NEW ORLEANS – Most workers at a large New York area hospital said they suffered from severe skin reactions from the personal protective equipment (PPE) they had to wear at the time as the COVID-19 pandemic was setting in, according to an investigation reported here.
Of the 148 workers who responded, ranging from respiratory therapists to doctors, 105 reported having had rashes, rashes and / or pressure sores which they attributed to PPE, said David Frankel, MD, of the New York University (NYU) Long Island campus in Mineola, New York.
The worst offender: N95 respirators. More than 85% of those polled identified them as causing skin reactions, Frankel reported in a poster presentation at the American College of Allergy, Asthma, and Immunology annual meeting.
Across all equipment categories, which also included gloves, gowns, goggles, face shields and surgical masks, redness was the most frequently reported problem. But each type of PPE worn directly on the skin was also responsible for a significant number of complaints about eczema and hives.
Perhaps most concerning, 26% of all respondents said they should stop wearing PPE except during direct patient care due to skin issues.
Frankel noted that few studies of PPE-related skin reactions have been conducted in the United States during the COVID-19 era. Almost all of the existing literature predates the pandemic (for example, following the SARS outbreak of the previous decade) or comes from China’s first experience with COVID.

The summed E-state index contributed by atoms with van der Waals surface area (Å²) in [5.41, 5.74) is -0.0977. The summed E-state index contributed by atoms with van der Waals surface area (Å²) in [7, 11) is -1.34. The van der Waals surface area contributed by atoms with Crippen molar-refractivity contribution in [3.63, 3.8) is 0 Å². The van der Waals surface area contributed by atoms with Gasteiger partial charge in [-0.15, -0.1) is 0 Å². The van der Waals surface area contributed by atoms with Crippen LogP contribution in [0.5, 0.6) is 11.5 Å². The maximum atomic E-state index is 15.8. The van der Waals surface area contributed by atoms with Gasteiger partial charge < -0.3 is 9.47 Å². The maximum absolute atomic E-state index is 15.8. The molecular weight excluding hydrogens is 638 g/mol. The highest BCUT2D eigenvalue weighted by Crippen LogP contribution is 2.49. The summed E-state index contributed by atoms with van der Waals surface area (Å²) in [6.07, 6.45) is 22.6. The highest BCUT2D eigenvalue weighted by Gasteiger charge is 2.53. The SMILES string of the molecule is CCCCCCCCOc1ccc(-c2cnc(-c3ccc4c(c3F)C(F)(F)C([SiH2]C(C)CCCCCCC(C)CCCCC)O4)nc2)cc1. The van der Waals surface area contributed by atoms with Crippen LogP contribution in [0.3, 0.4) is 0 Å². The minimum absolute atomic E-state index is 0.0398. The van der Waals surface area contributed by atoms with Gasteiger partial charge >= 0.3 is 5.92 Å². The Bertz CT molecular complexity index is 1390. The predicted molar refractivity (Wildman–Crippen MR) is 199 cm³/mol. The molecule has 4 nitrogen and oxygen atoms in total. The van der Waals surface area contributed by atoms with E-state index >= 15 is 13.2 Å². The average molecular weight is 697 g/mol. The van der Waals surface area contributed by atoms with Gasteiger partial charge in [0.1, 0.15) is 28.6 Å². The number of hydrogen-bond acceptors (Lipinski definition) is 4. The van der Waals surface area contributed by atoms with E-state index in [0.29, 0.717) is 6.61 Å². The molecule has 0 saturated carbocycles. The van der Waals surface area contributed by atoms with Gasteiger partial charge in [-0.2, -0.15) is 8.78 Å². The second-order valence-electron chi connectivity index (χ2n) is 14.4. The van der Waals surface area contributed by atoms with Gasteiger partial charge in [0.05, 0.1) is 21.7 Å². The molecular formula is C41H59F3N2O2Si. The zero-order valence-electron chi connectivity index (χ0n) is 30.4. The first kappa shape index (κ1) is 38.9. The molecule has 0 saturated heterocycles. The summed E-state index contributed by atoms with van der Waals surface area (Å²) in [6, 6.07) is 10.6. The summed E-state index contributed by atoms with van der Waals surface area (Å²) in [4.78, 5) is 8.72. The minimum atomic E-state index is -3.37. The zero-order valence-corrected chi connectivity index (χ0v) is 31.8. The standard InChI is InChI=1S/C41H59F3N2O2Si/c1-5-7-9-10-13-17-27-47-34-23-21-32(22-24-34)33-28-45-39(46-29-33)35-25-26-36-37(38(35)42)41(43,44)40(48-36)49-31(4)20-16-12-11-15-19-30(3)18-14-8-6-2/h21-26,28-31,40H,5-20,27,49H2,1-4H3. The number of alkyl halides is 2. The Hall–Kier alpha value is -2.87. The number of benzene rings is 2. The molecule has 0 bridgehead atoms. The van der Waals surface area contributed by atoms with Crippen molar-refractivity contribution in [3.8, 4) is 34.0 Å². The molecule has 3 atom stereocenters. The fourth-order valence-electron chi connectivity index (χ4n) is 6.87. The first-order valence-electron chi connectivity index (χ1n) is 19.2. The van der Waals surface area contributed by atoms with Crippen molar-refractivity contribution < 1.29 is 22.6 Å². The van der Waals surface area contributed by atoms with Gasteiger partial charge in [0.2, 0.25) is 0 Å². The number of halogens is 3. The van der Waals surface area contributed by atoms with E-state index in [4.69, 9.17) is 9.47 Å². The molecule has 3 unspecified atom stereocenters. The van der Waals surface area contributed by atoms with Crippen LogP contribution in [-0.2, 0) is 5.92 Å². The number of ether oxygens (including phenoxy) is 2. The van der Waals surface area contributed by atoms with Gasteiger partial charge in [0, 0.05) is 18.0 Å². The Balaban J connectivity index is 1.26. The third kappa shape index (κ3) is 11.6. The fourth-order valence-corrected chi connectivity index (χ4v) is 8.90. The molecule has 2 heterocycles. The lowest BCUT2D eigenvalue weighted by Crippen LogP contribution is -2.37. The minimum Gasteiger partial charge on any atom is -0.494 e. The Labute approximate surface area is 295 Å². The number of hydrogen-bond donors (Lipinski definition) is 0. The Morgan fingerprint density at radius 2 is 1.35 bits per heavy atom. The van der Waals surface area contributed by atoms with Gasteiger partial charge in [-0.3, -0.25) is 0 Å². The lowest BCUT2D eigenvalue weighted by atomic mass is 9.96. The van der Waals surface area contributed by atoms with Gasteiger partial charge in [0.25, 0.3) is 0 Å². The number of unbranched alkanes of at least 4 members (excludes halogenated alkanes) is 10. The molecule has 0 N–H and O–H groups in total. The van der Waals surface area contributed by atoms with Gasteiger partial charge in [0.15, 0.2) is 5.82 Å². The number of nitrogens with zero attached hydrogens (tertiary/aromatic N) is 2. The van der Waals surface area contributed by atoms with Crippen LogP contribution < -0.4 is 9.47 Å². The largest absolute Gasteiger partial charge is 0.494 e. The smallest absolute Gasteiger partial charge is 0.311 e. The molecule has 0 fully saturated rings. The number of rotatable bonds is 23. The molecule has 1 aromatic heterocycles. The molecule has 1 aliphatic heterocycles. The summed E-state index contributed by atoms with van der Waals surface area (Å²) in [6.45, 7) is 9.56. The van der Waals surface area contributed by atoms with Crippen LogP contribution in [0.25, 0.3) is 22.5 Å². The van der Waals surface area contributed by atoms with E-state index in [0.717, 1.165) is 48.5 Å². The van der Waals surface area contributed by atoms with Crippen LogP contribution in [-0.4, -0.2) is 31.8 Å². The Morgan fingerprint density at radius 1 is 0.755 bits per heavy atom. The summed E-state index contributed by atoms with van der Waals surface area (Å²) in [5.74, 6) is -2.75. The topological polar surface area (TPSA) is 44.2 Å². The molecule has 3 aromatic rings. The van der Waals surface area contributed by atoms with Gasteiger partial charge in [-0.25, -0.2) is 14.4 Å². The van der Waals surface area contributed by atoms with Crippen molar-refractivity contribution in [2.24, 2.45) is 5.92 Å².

The NYU study may not have had the power to examine some questions, such as whether the duration of PPE use or a history of atopy or contact dermatitis were related to the incidence of skin effects. One would expect, but Frankel said there was no significant association with either of these, as survey participants reported. He said MedPage today, however, that the categories of workers with the highest incidence of PPE-related skin problems – nurses and respiratory therapists – were also those whose PPE use increased the most as the pandemic unfolded.
While N95s sparked the most complaints, surgical masks were not far behind, with 60% of workers saying they caused skin problems. In third place, gloves (around 32%), followed by face shields (30%).
Acneiform breakouts were a particular problem for N95s and surgical masks, each reported by over 40% of respondents. Frankel noted that women and workers under the age of 30 seemed most susceptible to this problem.
Gowns and goggles were the least problematic, and none of them elicited complaints from even 5% of respondents.
The investigation could not directly determine how PPE caused the skin problems, but Frankel speculated that the allergic reactions were probably less important than the physical friction of synthetic materials against the skin – the dermatitis of contact. At the same time, however, he said polypropylene is often used in medical masks and is a known allergen.
As for what hospitals and workers can do to minimize the risk – given that PPE in patient care is a fact of life for the indefinite future – he said emollients on the hands can make gloves more tolerable and the use of tissue paper and petroleum jelly on the face can do the same for respirators and masks.
Frankel did not disclose any relationship with the industry.